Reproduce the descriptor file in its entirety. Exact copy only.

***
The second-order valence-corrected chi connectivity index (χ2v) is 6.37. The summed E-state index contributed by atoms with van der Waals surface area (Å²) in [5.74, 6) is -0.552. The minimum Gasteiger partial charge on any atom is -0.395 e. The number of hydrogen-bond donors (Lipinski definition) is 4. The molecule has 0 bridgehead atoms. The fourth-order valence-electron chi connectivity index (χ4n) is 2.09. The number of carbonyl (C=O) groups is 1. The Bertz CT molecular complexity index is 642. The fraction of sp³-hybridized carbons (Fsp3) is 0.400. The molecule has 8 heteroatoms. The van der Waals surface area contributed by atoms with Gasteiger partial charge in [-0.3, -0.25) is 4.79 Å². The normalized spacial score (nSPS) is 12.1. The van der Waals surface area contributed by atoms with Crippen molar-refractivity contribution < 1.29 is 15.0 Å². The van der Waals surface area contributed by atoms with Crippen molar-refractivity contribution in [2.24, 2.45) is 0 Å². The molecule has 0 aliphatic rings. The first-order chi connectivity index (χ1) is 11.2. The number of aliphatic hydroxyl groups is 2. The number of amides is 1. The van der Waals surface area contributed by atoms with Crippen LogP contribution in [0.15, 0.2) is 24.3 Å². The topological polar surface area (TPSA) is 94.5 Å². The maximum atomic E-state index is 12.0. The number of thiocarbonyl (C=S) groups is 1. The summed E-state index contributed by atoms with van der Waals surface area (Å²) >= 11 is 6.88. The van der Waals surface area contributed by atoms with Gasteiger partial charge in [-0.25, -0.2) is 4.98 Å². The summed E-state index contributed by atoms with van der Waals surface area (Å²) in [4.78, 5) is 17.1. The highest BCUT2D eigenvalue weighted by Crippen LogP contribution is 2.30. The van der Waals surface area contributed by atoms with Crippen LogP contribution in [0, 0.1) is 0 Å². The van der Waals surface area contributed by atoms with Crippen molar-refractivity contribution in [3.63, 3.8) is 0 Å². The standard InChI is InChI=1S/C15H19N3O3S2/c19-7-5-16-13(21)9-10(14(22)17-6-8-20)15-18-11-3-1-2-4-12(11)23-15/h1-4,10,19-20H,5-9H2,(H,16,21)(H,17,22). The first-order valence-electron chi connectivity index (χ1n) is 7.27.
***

The second-order valence-corrected chi connectivity index (χ2v) is 6.37. The summed E-state index contributed by atoms with van der Waals surface area (Å²) in [5.74, 6) is -0.552. The minimum Gasteiger partial charge on any atom is -0.395 e. The number of hydrogen-bond donors (Lipinski definition) is 4. The molecule has 0 bridgehead atoms. The fourth-order valence-electron chi connectivity index (χ4n) is 2.09. The number of carbonyl (C=O) groups is 1. The Bertz CT molecular complexity index is 642. The fraction of sp³-hybridized carbons (Fsp3) is 0.400. The molecule has 8 heteroatoms. The van der Waals surface area contributed by atoms with Gasteiger partial charge in [-0.3, -0.25) is 4.79 Å². The normalized spacial score (nSPS) is 12.1. The van der Waals surface area contributed by atoms with Crippen molar-refractivity contribution < 1.29 is 15.0 Å². The van der Waals surface area contributed by atoms with Crippen molar-refractivity contribution in [2.24, 2.45) is 0 Å². The molecule has 0 aliphatic rings. The first-order chi connectivity index (χ1) is 11.2. The number of aliphatic hydroxyl groups is 2. The number of amides is 1. The van der Waals surface area contributed by atoms with Crippen LogP contribution in [0.15, 0.2) is 24.3 Å². The topological polar surface area (TPSA) is 94.5 Å². The maximum atomic E-state index is 12.0. The number of thiocarbonyl (C=S) groups is 1. The summed E-state index contributed by atoms with van der Waals surface area (Å²) >= 11 is 6.88. The van der Waals surface area contributed by atoms with Gasteiger partial charge in [-0.25, -0.2) is 4.98 Å². The summed E-state index contributed by atoms with van der Waals surface area (Å²) in [4.78, 5) is 17.1. The highest BCUT2D eigenvalue weighted by Crippen LogP contribution is 2.30. The van der Waals surface area contributed by atoms with Crippen LogP contribution in [0, 0.1) is 0 Å². The van der Waals surface area contributed by atoms with Crippen molar-refractivity contribution in [3.63, 3.8) is 0 Å². The standard InChI is InChI=1S/C15H19N3O3S2/c19-7-5-16-13(21)9-10(14(22)17-6-8-20)15-18-11-3-1-2-4-12(11)23-15/h1-4,10,19-20H,5-9H2,(H,16,21)(H,17,22). The first-order valence-electron chi connectivity index (χ1n) is 7.27.